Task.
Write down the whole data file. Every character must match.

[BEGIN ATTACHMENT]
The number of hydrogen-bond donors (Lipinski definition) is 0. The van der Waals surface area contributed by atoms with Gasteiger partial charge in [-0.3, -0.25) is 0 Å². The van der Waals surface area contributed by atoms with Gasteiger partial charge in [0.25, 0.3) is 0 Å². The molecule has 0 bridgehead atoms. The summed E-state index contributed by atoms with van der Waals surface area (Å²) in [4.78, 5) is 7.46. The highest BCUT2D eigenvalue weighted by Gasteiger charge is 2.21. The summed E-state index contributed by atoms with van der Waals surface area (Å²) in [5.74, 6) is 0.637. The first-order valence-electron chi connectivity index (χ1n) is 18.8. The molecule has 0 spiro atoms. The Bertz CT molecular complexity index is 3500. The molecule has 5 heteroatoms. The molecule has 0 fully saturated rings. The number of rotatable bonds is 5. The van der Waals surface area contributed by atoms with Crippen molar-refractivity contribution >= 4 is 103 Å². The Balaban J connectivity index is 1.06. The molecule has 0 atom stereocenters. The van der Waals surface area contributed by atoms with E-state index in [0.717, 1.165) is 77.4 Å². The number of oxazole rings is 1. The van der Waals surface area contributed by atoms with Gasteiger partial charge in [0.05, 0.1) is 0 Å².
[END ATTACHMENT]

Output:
The number of hydrogen-bond donors (Lipinski definition) is 0. The van der Waals surface area contributed by atoms with Gasteiger partial charge in [-0.3, -0.25) is 0 Å². The van der Waals surface area contributed by atoms with Gasteiger partial charge in [0.25, 0.3) is 0 Å². The molecule has 0 bridgehead atoms. The summed E-state index contributed by atoms with van der Waals surface area (Å²) in [4.78, 5) is 7.46. The highest BCUT2D eigenvalue weighted by Gasteiger charge is 2.21. The summed E-state index contributed by atoms with van der Waals surface area (Å²) in [5.74, 6) is 0.637. The first-order valence-electron chi connectivity index (χ1n) is 18.8. The molecule has 0 spiro atoms. The Bertz CT molecular complexity index is 3500. The molecule has 5 heteroatoms. The molecule has 0 fully saturated rings. The number of rotatable bonds is 5. The van der Waals surface area contributed by atoms with Crippen molar-refractivity contribution >= 4 is 103 Å². The Balaban J connectivity index is 1.06. The molecule has 0 atom stereocenters. The van der Waals surface area contributed by atoms with E-state index in [0.717, 1.165) is 77.4 Å². The number of oxazole rings is 1. The van der Waals surface area contributed by atoms with Gasteiger partial charge in [0.05, 0.1) is 0 Å².